From exploring Ithaca’s drag history to researching AIDS activism on campus to offering a tour and history of Cornell’s Loving House, students in an Introduction to LGBTQ Studies class this semester brought key events in Cornell’s history to light through short documentaries.
The films created by the class, which draws students from all of Cornell’s schools and colleges, are appropriate as a way to help to celebrate the 30th anniversary of Cornell’s LGBT Studies Program this year. Sara Warner, associate professor of performing and media arts and director of the LGBT Studies Program in the College of Arts and Sciences, said the eight student groups used the Cornell University Library’s digital Cornell Daily Sun archives and History of Sexuality collection for research before bringing their works to life on film.
The students used various techniques to tell their stories – interviewing alumni, re-enacting historical events and discussions, showing archival photos and documents and visiting locations where the events took place.
“The goal of this project was for the students to have fun making and documenting LGBT+ history and, through this collaborative process of DIY ‘artivism,’ to understand themselves as social actors in a long lineage of fierce Cornellians dating back to Flora Rose and Martha Van Rensselaer,” Warner said.
Warner, a Stephen H. Weiss Junior Teaching Fellow, secured a Cornell Council for the Arts Grant that enabled artist and activist Ross Haarstad ‘80 to work with students on their documentary projects, along with teaching assistant Sam Blake, a theater director and scholar of drag history.
In her freshman year, Milan Taylor ’24 lived in Loving House, a program house dedicated to supporting and protecting Cornell’s LGBTQ community. She worked with three other students in the class to tell the story of attempts to create a similar house for LGBTQ students in the 1990s and how those efforts were reinvigorated years later, with the house finally opening in 2019.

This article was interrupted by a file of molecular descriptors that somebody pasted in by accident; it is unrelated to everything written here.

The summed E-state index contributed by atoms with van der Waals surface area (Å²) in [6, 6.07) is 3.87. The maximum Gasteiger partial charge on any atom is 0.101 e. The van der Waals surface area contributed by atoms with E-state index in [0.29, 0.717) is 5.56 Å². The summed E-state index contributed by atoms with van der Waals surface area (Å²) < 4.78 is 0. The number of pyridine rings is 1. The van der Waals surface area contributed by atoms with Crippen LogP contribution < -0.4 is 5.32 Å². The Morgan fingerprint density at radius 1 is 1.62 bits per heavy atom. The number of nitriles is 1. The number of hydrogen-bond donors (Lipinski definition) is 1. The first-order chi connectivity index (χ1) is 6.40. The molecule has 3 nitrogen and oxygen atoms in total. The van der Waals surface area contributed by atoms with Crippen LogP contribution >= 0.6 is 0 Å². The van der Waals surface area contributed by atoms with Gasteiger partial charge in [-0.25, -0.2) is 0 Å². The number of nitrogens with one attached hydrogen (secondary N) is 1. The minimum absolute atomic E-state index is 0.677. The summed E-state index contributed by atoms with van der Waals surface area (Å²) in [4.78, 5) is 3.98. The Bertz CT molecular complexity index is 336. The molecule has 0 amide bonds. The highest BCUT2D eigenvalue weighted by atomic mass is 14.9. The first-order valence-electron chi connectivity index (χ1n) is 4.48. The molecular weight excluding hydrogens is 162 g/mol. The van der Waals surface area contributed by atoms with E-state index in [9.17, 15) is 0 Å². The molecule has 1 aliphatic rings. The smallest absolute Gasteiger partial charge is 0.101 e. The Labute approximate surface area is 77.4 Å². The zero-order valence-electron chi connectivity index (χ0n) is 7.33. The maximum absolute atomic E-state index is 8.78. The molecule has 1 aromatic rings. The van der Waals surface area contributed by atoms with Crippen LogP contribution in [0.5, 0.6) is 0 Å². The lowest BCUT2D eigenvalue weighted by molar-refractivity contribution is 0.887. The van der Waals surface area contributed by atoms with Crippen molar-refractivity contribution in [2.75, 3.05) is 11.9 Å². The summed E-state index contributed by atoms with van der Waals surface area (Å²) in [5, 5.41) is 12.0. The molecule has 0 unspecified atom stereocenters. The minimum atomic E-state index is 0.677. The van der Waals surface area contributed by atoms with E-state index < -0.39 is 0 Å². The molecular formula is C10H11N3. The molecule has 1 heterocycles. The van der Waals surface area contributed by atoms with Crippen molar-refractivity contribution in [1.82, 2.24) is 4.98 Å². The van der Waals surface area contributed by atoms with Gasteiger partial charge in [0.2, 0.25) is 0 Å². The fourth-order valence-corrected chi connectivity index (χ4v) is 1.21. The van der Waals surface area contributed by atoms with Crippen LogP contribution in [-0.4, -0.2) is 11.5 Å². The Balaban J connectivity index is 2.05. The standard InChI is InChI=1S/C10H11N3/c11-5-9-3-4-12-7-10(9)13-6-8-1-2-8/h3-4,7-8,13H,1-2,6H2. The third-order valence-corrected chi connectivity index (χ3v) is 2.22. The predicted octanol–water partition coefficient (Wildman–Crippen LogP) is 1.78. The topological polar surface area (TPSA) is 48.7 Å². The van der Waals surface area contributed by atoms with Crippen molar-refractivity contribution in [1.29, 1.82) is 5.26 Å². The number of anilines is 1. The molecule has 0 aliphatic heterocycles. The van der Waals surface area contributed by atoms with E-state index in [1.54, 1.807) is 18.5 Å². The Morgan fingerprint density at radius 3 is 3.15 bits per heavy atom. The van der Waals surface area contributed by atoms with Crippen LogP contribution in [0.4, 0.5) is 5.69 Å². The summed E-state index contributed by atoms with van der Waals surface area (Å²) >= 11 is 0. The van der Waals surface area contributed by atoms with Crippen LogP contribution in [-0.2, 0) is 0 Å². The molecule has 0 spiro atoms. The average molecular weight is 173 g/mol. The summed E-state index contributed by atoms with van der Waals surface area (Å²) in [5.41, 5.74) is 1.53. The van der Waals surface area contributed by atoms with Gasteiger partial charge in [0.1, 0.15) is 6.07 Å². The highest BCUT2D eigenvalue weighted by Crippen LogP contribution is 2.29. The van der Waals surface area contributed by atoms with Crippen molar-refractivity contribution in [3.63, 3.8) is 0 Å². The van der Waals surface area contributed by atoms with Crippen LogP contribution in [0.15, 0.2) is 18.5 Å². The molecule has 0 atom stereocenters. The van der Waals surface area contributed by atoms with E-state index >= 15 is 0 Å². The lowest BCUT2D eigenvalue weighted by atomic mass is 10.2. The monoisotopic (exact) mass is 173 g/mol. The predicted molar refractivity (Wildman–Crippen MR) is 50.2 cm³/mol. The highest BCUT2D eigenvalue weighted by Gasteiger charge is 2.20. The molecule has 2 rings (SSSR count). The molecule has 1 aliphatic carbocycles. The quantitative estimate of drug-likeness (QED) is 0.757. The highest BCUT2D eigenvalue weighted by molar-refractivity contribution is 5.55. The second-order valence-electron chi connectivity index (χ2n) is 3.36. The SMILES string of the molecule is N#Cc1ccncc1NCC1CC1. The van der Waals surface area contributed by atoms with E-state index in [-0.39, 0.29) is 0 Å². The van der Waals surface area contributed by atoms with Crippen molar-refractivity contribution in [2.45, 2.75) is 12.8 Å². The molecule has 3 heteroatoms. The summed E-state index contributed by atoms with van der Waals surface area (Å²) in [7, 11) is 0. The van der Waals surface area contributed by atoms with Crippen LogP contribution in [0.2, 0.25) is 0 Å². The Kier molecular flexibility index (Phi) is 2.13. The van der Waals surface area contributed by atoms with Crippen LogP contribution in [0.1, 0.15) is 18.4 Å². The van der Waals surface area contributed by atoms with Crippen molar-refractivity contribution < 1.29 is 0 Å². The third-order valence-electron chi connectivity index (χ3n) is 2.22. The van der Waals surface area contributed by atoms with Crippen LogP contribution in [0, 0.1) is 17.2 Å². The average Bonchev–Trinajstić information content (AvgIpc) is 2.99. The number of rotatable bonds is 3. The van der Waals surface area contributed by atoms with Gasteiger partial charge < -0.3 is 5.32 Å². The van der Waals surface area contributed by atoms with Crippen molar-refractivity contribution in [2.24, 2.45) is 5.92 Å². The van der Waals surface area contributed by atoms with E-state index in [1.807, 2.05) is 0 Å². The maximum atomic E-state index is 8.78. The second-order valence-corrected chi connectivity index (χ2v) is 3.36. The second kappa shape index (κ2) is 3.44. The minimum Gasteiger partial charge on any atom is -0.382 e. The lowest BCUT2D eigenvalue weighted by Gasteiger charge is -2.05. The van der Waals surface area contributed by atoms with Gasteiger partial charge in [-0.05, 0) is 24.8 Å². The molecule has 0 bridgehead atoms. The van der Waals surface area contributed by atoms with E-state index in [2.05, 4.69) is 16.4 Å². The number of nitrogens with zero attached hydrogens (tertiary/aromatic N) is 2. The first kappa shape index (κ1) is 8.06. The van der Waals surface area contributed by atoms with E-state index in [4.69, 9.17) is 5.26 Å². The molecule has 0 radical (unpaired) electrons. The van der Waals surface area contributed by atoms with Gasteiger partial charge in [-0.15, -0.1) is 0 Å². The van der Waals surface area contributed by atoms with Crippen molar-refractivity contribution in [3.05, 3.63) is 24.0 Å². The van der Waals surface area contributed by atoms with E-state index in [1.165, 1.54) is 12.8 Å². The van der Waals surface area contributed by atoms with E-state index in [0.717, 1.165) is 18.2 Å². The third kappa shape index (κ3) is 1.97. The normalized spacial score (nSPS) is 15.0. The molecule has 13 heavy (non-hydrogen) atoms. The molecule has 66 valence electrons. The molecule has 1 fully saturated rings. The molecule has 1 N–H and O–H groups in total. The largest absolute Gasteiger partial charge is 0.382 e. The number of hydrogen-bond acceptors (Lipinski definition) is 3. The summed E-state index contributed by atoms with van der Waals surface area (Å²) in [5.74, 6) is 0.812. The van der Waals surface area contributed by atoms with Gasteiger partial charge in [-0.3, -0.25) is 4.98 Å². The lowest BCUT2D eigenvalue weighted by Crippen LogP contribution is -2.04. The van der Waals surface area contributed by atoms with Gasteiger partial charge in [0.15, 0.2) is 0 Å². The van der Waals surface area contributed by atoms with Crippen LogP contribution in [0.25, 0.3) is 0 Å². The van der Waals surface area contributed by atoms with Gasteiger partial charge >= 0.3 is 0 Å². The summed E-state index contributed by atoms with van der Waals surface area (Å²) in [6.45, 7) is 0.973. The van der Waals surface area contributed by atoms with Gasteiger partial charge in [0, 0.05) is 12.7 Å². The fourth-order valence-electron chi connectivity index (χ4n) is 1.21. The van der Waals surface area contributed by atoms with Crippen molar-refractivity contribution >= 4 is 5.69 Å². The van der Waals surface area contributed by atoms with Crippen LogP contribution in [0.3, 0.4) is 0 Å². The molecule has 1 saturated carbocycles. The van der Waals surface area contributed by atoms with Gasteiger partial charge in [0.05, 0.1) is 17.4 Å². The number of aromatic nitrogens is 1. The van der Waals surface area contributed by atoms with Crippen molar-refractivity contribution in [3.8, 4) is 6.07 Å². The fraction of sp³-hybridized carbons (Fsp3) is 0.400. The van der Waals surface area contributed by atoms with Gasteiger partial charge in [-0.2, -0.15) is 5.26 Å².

“A student picked up the archives of work that was done 25 years earlier (to form a similar house) and because there was more support for gay and lesbian students now, it was so much easier to get this passed,” said Ariya Roberts ’23.
The students spoke with three alumni from the 1990s who were involved in that effort, connecting with them through LinkedIn.
“They were all really excited to talk to students about their experiences at Cornell,” Taylor said. “They gave us photo materials and set aside time to talk to us and be genuine and open and honest.”
Jessica Benkert ’24 and her team researched the rise of AIDS activism at Cornell and in Tompkins County in the 1980s.
“Our group was drawn to the gravity of AIDS, which had not yet been covered in our class at the start of the project, and we were very curious about the university's handling of the initial outbreak, something we could all relate to living through with the COVID-19 pandemic at Cornell,” Benkert said.
“What surprised me the most about the history we learned through the project was that with immense adversity, the queer community became stronger,” she said. “The gay coffee shops, bookstores, bars, game nights and the myriad of organizations and support groups that flourished at this time for both the purpose of activism and simple enjoyment astounds me.”
The group interviewed two Cornell alumni who were leaders of the movement to educate the community about AIDS and advocate for gay and lesbian resources on campus.
“We learned through them that even institutionalized and organized efforts remain largely oral histories that live almost exclusively within those who experienced the events,” Benkert said. “Rather than a cumulative summation of the information, we were able to live the experiences of the activists who came before us: using their creativity to document or create change.”
Selected documentaries will be posted, pending permissions, on the LGBT Studies website.